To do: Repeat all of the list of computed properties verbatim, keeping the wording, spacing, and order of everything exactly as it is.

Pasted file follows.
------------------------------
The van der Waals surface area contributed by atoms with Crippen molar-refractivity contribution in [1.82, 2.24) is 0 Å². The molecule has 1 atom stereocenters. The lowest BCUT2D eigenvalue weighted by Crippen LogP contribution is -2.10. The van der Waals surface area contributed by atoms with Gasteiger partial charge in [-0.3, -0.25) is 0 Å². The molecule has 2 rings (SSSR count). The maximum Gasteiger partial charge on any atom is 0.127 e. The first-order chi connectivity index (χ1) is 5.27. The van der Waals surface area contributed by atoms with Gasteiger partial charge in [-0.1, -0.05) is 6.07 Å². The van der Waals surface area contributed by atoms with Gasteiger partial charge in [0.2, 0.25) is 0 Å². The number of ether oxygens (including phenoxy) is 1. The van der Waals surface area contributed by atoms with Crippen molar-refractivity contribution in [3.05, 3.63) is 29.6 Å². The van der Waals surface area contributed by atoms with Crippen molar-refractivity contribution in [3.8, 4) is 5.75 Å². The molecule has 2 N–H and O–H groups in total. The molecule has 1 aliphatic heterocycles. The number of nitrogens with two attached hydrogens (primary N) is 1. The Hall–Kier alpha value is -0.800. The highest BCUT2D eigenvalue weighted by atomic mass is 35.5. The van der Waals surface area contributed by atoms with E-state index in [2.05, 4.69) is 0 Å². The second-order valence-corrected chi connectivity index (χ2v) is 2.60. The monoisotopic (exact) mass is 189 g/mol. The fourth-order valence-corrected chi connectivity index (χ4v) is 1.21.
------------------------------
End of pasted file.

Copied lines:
The van der Waals surface area contributed by atoms with Crippen molar-refractivity contribution in [1.82, 2.24) is 0 Å². The molecule has 1 atom stereocenters. The lowest BCUT2D eigenvalue weighted by Crippen LogP contribution is -2.10. The van der Waals surface area contributed by atoms with Gasteiger partial charge in [-0.3, -0.25) is 0 Å². The molecule has 2 rings (SSSR count). The maximum Gasteiger partial charge on any atom is 0.127 e. The first-order chi connectivity index (χ1) is 5.27. The van der Waals surface area contributed by atoms with Gasteiger partial charge in [-0.1, -0.05) is 6.07 Å². The van der Waals surface area contributed by atoms with Gasteiger partial charge in [0.2, 0.25) is 0 Å². The number of ether oxygens (including phenoxy) is 1. The van der Waals surface area contributed by atoms with Crippen molar-refractivity contribution in [3.05, 3.63) is 29.6 Å². The van der Waals surface area contributed by atoms with Crippen molar-refractivity contribution in [3.8, 4) is 5.75 Å². The molecule has 2 N–H and O–H groups in total. The molecule has 1 aliphatic heterocycles. The number of nitrogens with two attached hydrogens (primary N) is 1. The Hall–Kier alpha value is -0.800. The highest BCUT2D eigenvalue weighted by atomic mass is 35.5. The van der Waals surface area contributed by atoms with E-state index in [2.05, 4.69) is 0 Å². The second-order valence-corrected chi connectivity index (χ2v) is 2.60. The monoisotopic (exact) mass is 189 g/mol. The fourth-order valence-corrected chi connectivity index (χ4v) is 1.21.